Executive Compensation Limit Reset

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Government contractors may feel like they are hanging on to a swinging rope in a tornado now that Congress has hit the reset button on executive compensation for the second time in less than a month.  On December 26, 2013, the President signed both the National Defense Authorization Act (NDAA) for fiscal year 2014 and the Bipartisan Budget Act of 2013 (BBA). Both established a new government-wide benchmark compensation levels for all contractor employees at $487,000, marking a nearly 50% decrease in these allowable costs.

It was less than a month ago on December 4, 2013, that OMB increased the current compensation cap from $763,029 to $952,308 for costs incurred on all contracts after January 1, 2012 for contractor employees performing DoD, NASA and Coast Guard contracts – but only to the five most highly paid executives for all other federal agencies.  The BBA overrides the earlier enacted provision.  This is basically a reset to compensation.   The new initial allowable compensation cost cap for all contractor and subcontractor employees on any government cost reimbursement contract is set at $487,000, to be adjusted annually based on the Bureau of Labor Statistics’ Employment Cost Index (ECI). 

This revised benchmark amount has not yet been reflected in changes to the cost principles. Since both the NDAA and BBA repeal the authority of OFPP to establish the benchmark compensation amount, there is no further authority for OFPP to act. However, we expect the FAR council to make the necessary administrative changes to the compensation cost principal:

  1. Removal of the requirement for OFPP to conduct a survey to determine the annual benchmark.
  2. Application of the newly established benchmark to ALL contractor employees and removal of the language stating the benchmark applies the five most highly compensated employees in management positions at each home office and each segment.

Contractors will have to wait to see how this will impact the DCAA executive compensation review process, which already left many contractors in negotiations over executive compensation levels.  The new benchmark will likely lead to changes in how DCAA conducts compensation reviews to determine if the surveys used and processes currently in place provide a valid approach.  The end result may be a simplified process with less ambiguous compensation determination, but lower levels for the contractors.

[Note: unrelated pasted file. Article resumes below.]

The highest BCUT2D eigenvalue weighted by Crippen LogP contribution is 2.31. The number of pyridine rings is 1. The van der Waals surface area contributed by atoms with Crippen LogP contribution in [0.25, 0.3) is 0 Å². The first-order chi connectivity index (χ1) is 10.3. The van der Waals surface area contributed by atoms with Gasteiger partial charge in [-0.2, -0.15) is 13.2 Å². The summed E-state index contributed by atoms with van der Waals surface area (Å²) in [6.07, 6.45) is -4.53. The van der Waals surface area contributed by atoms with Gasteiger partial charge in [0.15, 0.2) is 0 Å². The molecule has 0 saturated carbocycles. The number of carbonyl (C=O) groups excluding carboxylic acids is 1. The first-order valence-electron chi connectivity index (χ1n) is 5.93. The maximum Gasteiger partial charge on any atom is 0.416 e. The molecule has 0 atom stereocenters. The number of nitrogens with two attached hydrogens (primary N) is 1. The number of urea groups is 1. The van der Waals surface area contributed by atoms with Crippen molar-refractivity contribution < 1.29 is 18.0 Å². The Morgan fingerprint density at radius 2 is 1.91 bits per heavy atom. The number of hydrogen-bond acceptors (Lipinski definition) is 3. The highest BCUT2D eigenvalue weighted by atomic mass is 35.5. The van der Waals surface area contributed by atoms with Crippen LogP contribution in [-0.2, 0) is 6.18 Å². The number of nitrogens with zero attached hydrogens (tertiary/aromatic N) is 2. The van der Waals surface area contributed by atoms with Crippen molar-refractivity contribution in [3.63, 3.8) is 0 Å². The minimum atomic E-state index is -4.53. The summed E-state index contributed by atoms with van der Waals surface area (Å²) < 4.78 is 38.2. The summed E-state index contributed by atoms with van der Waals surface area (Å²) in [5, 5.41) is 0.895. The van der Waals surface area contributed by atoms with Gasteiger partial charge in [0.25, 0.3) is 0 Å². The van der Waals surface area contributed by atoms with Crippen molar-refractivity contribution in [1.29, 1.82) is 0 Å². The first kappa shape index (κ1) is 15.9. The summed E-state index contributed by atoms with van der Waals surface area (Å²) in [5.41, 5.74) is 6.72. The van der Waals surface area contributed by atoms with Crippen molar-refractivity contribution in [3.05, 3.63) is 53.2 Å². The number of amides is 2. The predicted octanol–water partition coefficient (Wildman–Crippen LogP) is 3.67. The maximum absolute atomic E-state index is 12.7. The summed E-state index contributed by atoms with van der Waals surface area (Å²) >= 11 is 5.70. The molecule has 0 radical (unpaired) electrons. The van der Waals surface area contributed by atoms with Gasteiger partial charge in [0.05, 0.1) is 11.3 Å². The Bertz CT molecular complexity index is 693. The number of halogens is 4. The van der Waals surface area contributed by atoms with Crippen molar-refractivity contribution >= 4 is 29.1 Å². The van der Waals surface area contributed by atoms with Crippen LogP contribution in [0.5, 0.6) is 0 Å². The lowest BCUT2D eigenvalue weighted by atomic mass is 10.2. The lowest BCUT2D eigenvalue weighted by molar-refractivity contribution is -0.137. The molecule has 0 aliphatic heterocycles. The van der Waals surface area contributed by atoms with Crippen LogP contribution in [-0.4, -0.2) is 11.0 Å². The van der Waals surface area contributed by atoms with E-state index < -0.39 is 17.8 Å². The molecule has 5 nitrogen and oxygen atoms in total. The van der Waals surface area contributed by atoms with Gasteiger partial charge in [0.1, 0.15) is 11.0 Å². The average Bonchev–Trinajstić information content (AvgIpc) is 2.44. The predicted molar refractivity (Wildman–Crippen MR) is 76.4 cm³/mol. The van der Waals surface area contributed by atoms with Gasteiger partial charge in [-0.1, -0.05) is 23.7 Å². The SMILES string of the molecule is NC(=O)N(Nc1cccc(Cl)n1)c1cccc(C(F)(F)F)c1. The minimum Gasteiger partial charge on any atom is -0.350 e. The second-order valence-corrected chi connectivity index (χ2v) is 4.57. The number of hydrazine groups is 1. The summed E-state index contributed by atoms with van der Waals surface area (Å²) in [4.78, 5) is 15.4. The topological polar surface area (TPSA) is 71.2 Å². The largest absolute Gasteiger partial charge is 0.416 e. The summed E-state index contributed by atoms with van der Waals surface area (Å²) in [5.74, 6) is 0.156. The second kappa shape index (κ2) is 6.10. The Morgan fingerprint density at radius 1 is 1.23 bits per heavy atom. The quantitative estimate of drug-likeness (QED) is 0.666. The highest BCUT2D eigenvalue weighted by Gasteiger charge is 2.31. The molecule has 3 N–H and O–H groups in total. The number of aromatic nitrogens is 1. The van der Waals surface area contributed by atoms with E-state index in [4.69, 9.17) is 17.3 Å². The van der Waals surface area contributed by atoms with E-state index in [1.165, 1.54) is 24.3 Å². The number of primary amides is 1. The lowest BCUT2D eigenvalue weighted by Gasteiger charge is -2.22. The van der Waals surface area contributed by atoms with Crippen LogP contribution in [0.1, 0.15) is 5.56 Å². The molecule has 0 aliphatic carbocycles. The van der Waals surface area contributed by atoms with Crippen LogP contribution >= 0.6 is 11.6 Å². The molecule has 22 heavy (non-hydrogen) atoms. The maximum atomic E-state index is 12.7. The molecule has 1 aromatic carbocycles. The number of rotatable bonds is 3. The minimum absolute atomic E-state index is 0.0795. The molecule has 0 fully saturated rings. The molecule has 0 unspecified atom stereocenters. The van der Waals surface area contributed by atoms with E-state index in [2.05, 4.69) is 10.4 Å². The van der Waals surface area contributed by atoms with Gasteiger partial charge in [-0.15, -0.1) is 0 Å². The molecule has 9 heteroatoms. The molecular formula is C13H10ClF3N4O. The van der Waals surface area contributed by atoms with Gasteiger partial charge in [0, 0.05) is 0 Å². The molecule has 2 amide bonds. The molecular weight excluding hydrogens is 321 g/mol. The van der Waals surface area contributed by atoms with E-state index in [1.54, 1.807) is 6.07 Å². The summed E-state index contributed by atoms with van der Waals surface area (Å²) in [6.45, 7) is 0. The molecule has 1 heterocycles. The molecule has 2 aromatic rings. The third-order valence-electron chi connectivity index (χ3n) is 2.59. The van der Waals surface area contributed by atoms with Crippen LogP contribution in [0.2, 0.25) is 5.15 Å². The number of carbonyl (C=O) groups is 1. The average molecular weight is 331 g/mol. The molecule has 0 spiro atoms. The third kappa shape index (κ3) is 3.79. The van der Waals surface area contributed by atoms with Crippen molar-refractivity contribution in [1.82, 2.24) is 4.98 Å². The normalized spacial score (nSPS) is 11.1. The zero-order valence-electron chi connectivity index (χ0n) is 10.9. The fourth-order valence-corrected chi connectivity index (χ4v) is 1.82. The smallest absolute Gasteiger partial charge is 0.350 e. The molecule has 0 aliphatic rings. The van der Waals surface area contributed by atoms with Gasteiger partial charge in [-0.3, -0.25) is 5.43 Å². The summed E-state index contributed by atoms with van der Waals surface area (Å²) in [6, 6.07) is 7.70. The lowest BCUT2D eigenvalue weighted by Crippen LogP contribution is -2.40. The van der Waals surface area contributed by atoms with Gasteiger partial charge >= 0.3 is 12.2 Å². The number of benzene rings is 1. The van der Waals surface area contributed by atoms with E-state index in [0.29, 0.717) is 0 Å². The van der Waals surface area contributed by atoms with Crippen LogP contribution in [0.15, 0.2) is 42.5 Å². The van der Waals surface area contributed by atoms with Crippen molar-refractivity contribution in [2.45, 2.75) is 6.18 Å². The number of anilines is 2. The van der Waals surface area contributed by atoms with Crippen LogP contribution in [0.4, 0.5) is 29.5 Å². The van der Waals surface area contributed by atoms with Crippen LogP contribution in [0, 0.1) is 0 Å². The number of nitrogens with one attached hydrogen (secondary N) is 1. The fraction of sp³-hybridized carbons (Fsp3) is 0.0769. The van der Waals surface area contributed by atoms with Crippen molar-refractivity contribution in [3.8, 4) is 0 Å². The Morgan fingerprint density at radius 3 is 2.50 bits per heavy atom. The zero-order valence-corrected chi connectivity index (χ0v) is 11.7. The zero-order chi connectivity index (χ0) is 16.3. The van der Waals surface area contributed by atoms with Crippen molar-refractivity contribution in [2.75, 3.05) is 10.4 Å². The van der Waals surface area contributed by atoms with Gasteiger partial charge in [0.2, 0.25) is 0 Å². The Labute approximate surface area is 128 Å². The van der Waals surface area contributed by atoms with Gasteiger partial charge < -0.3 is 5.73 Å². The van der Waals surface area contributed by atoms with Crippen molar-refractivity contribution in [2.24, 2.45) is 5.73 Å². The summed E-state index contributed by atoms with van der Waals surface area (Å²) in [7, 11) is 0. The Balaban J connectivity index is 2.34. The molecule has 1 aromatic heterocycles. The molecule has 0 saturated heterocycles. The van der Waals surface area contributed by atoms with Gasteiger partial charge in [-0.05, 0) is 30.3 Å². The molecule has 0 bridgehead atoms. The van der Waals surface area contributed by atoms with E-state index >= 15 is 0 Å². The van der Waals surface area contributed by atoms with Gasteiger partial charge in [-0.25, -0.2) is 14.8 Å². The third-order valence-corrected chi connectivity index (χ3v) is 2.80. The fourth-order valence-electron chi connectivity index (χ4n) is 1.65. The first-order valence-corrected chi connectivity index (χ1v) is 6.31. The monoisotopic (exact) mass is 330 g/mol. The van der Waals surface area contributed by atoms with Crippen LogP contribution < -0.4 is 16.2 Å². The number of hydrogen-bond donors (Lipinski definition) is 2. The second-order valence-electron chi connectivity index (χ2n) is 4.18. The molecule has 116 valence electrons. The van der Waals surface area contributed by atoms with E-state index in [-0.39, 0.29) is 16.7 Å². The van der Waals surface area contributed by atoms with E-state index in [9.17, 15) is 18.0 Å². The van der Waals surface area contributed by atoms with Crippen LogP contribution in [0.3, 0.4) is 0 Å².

Please contact Nicole Mitchell at 301.222.8231 for questions or assistance related to executive compensation and federal government compliance issues.

About Nicole Mitchell


Nicole Mitchell joined Aronson LLC in 1998 and serves as a Partner in Aronson’s Government Contract Services Group. She received a Bachelor of Science in Accounting from Frostburg State University and a Masters in Business Administration from Mount Saint Mary’s College. Nicole specializes in accounting and financial issues impacting government contractors. She has a broad-based background in generally accepted accounting principles and cost principles related to government contractors including the Federal Acquisition Regulations (FAR) and Cost Accounting Standards (CAS). Nicole provides consulting and accounting services to government contractors in the areas of financial regulatory compliance, contract pricing, and complex cost accounting structures. She has in-depth knowledge of the key financial business systems and compliance risk unique to government contractors. Nicole has been a guest speaker on various financial and government contracting topics for such organizations as the AICPA, MACPA, Deltek Insight Conference, and the Howard County Chamber of Commerce. She co-authored a Thompson RIA reference manual for controllers “Doing Business with the Federal Government” and is a regular contributor to Aronson’s Fed Point blog.

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